House property tax plan sees cuts, critics
ST. PAUL - The average rural Minnesota homeowner would pay 9.9 percent lower property taxes under a House Democratic proposal that faces a questionable future.
"This plan, linking it to income, will allow senior citizens to stay in their houses, families to stay in their neighborhoods and farmers to stay on the land," Property Tax Chairman Paul Marquart, DFL-Dilworth, said.
What Revenue Commissioner Warn Einess called a "supercharged" property tax refund based partially on a taxpayer's income would provide much of the tax relief. But Einess said Gov. Tim Pawlenty would not accept Democrats' method for funding the tax cuts, increasing income taxes on the state's richest residents.
Marquart's proposal would cost $543 million, most of which would come from a new, higher income tax rate on couples earning more than $400,000 a year. The new property tax relief money would spend:
-- $223 million to increase refunds.
-- $133 million to lower school levies.
-- $83 million to increase aids paid to local governments.
-- $104 million to fill gaps while the property tax system changes.
Figures from the nonpartisan House Research Department indicate a rural Minnesotan with household $60,000 annual income and a $164,000 home would pay $153 less in property taxes next year - a 9.9 percent decrease.
Much of the House proposal already had been announced. It is richer than the Senate's plan because of the income tax increase, which would generate nearly $450 million.
Senate DFLers' property tax package is smaller, spending $365 million, and doesn't include an income tax increase.
The Senate emphasizes sending state money to schools and other local governments. The House's main property tax reducer is the bigger refund.
House Tax Chairman Ann Lenczewski, DFL-Bloomington, said everyone would benefit from the House DFL plan.
However, that relief will not come if money is not available to fund it.
Pawlenty regularly reminds legislators he will not allow a state tax increase, and there are enough Republicans to prevent the Legislature from overriding his veto. Marquart said Pawlenty would have to "think twice" about vetoing a bill giving nearly every Minnesota homeowner a tax break, but Pawlenty's fellow Republicans say the governor means what he says.
Rep. Morrie Lanning, R-Moorhead, said he liked many of the ideas in the Marquart bill. However, he agreed with Einess that a new, higher income tax rate for wealthy Minnesotans would not fly.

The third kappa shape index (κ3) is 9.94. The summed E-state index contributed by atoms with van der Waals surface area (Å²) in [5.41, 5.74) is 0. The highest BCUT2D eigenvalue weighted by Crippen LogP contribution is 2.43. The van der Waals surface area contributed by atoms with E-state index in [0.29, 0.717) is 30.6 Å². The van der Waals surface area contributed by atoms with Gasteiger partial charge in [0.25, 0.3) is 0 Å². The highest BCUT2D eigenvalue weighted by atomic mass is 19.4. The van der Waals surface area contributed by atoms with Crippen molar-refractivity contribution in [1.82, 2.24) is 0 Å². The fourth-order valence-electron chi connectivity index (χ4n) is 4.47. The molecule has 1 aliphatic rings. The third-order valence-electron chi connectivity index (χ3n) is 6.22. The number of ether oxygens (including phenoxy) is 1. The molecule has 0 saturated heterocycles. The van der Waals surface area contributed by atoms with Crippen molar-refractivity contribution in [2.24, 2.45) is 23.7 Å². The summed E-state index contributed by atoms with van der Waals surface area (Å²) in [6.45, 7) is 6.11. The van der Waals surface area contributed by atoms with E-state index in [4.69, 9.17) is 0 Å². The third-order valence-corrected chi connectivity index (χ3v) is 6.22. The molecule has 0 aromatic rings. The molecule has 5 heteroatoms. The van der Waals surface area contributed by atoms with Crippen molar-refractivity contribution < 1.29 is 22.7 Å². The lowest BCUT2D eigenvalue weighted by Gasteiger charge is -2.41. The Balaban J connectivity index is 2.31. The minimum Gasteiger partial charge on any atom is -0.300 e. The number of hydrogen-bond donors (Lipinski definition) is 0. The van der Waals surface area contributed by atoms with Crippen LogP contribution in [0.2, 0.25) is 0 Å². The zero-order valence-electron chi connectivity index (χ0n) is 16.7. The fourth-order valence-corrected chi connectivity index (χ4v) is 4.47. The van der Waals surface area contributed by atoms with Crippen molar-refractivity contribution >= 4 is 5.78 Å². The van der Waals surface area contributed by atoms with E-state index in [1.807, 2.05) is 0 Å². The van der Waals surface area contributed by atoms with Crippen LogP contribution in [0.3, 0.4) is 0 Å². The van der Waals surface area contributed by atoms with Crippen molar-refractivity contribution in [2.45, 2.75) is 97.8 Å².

"That's a non-starter as far as we are concerned," Lanning said.
Added Rep. Dean Simpson, R-Perham: "We're taking out of our right pocket and putting in our left pocket."
The DFL property and sales tax bill includes a variety of items:
-- A larger renters' property tax refund for people who earn up to $60,000 a year.
-- Most homeowners would get larger property tax refunds and the homestead market value credit would be phased out.
-- The state would pay $77 million in school operating levies, lowering taxes paid to schools.
-- Several other changes would lower school-related property taxes, including lowering farm taxes paid to school bond levies by 20 percent.
-- A Local Government Aid deduction for taconite aid paid to some northeastern cities would be dropped, increasing money they receive.
-- Newport would receive $75,000 more a year in state aid though 2013.
-- Browns Valley would receive a $100,000 annual state aid boost due to this month's flooding.
-- The existing one-year lag before changes in utility tax assessments affect local government aids would be eliminated, giving local governments more money.
-- Mahnomen, Mahnomen County and the school district would receive aid to make up for a dispute that has taken the White Earth tribal casino off the tax rolls.
-- Homeowners and renters would have an extra year to file for a property tax refund.
-- Homeowners could pay property taxes in eight installments instead of the current two.
-- The "this old house" tax break for people fixing up older homes would be reinstituted.
-- Taxes on the first $600,000 of a resort's value would be cut.
-- The tax break given to disabled Minnesota homeowners would increase.
-- Property taxes would go down for organizations such as the American Legion and Knights of Columbus as long as they donate a certain amount to charities.
-- Property taxes would fall for disabled veterans.
-- Scambler Township in Otter Tail County would receive permission to tax gravel.
-- Duluth could charge a higher food and beverage tax to help fund an addition to the Duluth Entertainment Convention Center.
-- Bemidji could fund a regional event center under a previously approved sales tax.
-- Crookston would be allowed add a half-percent sales tax to fund flood prevention efforts.